WINTER HARBOR — The years and decades to come could bring complex changes to New England’s forests, according to scientists.
A new 246-page report issued by the United States Forest Service, a division of the Department of Agriculture, says that changing climate in New England will lead to milder winters and more precipitation. In turn, some trees that are culturally and economically important could be threatened by changing weather conditions.
Scientists used a range of possible future climates to predict what might happen to the trees, and presented their data to a multidisciplinary panel of scientists and “natural resource professionals.” They looked at a 53-million-acre area, 75 percent of which is made up of trees.
Among the findings was the fact that between 1901 and 2011, the average annual temperature rose 2.4 degrees F across all of New England, “with even greater warming during winter.”
“Precipitation patterns also changed during this time, with a slight trend toward greater annual precipitation and a substantial increase in extreme precipitation events,” the report reads.
Looking ahead to 2100, the report predicts another increase of 3 to 8 degrees F and increased rain and snow during fall and winter.
According to Nick Fisichelli, the director of forest ecology at Schoodic Institute, a wide range of models were used. He was one of 30 scientists who co-authored the report. The study began between two and three years ago.
That range in temperature estimates, he said, comes from uncertainty about how much greenhouse gases like carbon dioxide will continue to be in the atmosphere over the next 80 years.
New technologies or regulations, according to Fisichelli, could limit or scale back the levels of greenhouse gases. But no matter what, the region is going to get warmer.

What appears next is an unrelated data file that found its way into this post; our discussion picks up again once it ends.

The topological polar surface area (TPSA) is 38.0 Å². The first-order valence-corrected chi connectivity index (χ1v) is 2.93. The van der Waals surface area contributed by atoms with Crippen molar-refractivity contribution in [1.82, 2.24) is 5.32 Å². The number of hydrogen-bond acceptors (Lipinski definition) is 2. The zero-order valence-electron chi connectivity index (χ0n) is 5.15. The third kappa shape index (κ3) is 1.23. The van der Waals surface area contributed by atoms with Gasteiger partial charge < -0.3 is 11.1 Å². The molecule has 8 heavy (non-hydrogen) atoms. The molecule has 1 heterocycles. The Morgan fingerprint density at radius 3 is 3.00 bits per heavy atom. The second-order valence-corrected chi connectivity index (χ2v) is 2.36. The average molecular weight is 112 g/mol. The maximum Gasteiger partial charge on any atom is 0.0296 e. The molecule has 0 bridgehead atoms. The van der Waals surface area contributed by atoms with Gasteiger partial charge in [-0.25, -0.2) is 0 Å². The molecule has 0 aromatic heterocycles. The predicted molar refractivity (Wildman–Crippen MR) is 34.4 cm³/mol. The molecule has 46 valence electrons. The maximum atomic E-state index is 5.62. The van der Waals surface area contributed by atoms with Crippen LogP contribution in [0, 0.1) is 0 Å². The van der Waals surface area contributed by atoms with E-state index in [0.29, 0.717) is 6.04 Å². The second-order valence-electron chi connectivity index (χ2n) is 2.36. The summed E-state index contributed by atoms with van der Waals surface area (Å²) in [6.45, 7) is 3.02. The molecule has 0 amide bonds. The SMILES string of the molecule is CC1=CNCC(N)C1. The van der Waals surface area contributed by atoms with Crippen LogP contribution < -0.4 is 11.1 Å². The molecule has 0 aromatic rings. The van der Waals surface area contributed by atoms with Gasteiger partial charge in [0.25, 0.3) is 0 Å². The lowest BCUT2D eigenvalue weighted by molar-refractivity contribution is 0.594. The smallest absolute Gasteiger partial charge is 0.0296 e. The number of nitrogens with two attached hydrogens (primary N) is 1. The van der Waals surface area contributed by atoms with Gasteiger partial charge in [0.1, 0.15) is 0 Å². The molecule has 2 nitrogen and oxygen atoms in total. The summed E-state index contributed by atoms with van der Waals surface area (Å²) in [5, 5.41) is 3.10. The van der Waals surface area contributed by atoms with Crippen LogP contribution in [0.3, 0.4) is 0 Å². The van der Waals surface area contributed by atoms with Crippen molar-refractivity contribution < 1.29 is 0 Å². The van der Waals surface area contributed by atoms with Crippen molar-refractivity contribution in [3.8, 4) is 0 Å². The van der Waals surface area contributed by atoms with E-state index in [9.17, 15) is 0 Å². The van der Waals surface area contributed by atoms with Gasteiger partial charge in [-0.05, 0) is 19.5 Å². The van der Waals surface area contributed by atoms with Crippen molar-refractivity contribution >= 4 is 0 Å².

“All the models suggest continued warming — that’s across the board,” he said.
The study comes in the midst of a harsh winter in Maine, making climate change as it’s been discussed in the past feel far away. But ice in Greenland, Alaska and the Arctic Circle continues to recede. Ocean temperatures have risen, and the acidity of their waters has increased. Climate disasters pressure human infrastructure to breaking points: Cape Town, South Africa is fast-approaching an expected “Day Zero” in April, when the city will exhaust its water supplies. Heat waves, droughts and wildfires have plagued California in recent years.
Scientists predict Maine and forests throughout New England will get warmer and wetter.
“Conventional wisdom is that wet areas are going to get wetter and dry areas are going to get drier,” Fisichelli said.
He explained that as temperatures increase, things move faster. For plants and trees, that means photosynthesis can increase, and respiration goes up. Plants start to make food quickly, and therefore eat quickly — all increasing stress on their systems.
Spruce and fir are both tree species that have trouble keeping up, and are likely to decrease. Other trees, like birch, black cherry, maple and oak all do well in these conditions and may adapt.
Fisichelli said the dynamics of the forest are likely to change, then, and it’s difficult to know what that might look like. In an area that’s dependent on forests for tourism, conservation, timber harvesting and recreation, any changes in the forest ecosystem could be significant. Forests also help clean the air and provide habitat for wildlife. They reduce flooding by slowing the flow of water.
“We ask a whole lot of our forests; we expect them to do everything,” he said.
It’s nailing down what those changes might be — and how they’ll affect activities — that’s the difficult part. Other factors play a role. Fisichelli said coastal forests fare differently than inland ones. Trees on a south-facing slope may have a different response to the changes than other trees within the same forest.
“There will be winners and losers, and we’re just trying to figure out what those species might be,” he said.
Other complicating factors could be the spread of disease and pests. Some species such as fungi thrive in wet conditions; insects can do well in hot conditions. Both of these pose threats to trees. But Fisichelli also said animals such as deer can affect how trees grow, since they favor certain species over others.
Forests aren’t going anywhere, he emphasized, but the question is what they will look like. Forest managers will play a key role in helping shape the direction these future forests take. They could plant trees that might do well in warmer temperatures — broadleaf, hardwood trees that might already exist here but are at their northern edge.
Reducing dependency on any one species is key, Fisichelli said. Therefore, healthier forests might be more diverse as the weather conditions change.